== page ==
Can not generalise over such a large region
The values of few rather than many?
Can Asian Values be from culture if they are imposed on the citizens?
Globalization - homogenization of values and culture
some seen as more important than others
Do these ‘Asian Values’ correspond with contemporary Chinese life?
There is very much a respect for authority in China. Incidents such as Tiananmen Square are very rare. There has been nothing to suggest an ‘Arab Springs’ uprisings in China in recent years. However this may not be due to the Asian Value of respect and order but out of fear of authority.
Punishment is very much at the centre of the Chinese penal system. Hard labour and the death penalty are very common. China conducted four times more executions than the rest of the world in 2005. This ensures that tough punishments are used to effectively deter potential criminals.
The pursuit of academic and technological evidence has indeed been at the forefront of China’s rapid economic development. China is the world’s number one importer and exporter and is one of the only places where goods can be produced at such a low cost. This ties in with another one of the Asian Values “a strong work ethic and thrift”. What can be made of the claims that Asian nations use politics based on ‘Asian values’ –
•Belief systems such as Islam, Buddhism and Confucianism all influence Asia’s political culture, for example Islamic democracy in Indonesia.
•This unique political system has allowed many diverse groups to be able to live together.
•The order that a strong state provides has arguably led to the extraordinary economic growth in the region which has then led to increased political power within the global community.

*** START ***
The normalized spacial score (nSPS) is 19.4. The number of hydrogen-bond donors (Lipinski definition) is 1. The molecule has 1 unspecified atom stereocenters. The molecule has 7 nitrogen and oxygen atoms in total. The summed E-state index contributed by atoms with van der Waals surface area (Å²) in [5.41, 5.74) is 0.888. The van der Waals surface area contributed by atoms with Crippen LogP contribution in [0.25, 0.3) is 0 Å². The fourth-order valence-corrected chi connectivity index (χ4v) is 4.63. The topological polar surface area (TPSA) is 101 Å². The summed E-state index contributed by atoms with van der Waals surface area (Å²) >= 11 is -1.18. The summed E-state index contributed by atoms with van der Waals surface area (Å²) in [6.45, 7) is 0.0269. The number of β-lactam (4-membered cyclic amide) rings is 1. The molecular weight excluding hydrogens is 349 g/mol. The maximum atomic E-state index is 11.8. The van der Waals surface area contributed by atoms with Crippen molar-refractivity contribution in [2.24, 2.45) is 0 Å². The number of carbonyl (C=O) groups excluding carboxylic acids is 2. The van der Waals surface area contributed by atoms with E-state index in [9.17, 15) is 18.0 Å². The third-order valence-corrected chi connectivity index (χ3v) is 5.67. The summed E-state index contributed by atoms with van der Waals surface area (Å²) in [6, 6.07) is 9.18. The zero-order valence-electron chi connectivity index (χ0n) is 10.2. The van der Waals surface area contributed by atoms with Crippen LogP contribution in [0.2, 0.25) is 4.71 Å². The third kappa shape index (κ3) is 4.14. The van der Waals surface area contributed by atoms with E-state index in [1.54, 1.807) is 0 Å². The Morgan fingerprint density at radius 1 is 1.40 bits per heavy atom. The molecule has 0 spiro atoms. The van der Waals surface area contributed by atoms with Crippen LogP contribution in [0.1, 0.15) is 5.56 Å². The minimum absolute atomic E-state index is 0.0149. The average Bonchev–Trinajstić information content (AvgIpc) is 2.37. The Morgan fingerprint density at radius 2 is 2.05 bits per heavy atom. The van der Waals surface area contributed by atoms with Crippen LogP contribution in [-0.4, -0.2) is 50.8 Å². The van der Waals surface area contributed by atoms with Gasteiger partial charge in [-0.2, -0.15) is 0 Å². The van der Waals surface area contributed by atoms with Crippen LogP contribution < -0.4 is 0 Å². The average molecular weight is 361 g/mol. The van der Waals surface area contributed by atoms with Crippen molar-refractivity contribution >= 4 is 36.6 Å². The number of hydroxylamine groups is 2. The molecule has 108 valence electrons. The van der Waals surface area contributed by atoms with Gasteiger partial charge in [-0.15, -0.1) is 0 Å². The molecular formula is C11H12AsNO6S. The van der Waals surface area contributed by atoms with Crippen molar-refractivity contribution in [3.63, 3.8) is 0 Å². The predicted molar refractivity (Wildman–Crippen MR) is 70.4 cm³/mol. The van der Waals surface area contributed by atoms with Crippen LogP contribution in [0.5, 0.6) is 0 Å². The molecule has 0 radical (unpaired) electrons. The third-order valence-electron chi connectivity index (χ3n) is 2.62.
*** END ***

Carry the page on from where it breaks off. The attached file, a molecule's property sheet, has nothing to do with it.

•However this concept of Asian values is a contestable one. Politicians have an interest to consolidate their position by perpetuating in their rhetoric the ‘Asian values’ that suit their ends through interpreting them in a way favourable to their regime.
•Principals of non-interference promote unjust political practices which can be justified under Asian values as promoting order through political consensus but may ignore certain minorities.
•Of course even in Europe strong states were required to garner material prosperity at the beginning of industrialisation, however this economic liberalism has led to political freedom, calls for which are increasing in growing in Asia. Such people that espouse any view against the political grain are labelled ‘cultural deviants’.
•On the contrary, Kim Dae Jung argues that democracy is in fact part of Asian tradition and values.
•Culture is not fixed or static, so why can there be no democracy? There may well be a style of Asian democracy but it will not be a mirror of Asian values but will evolve from them.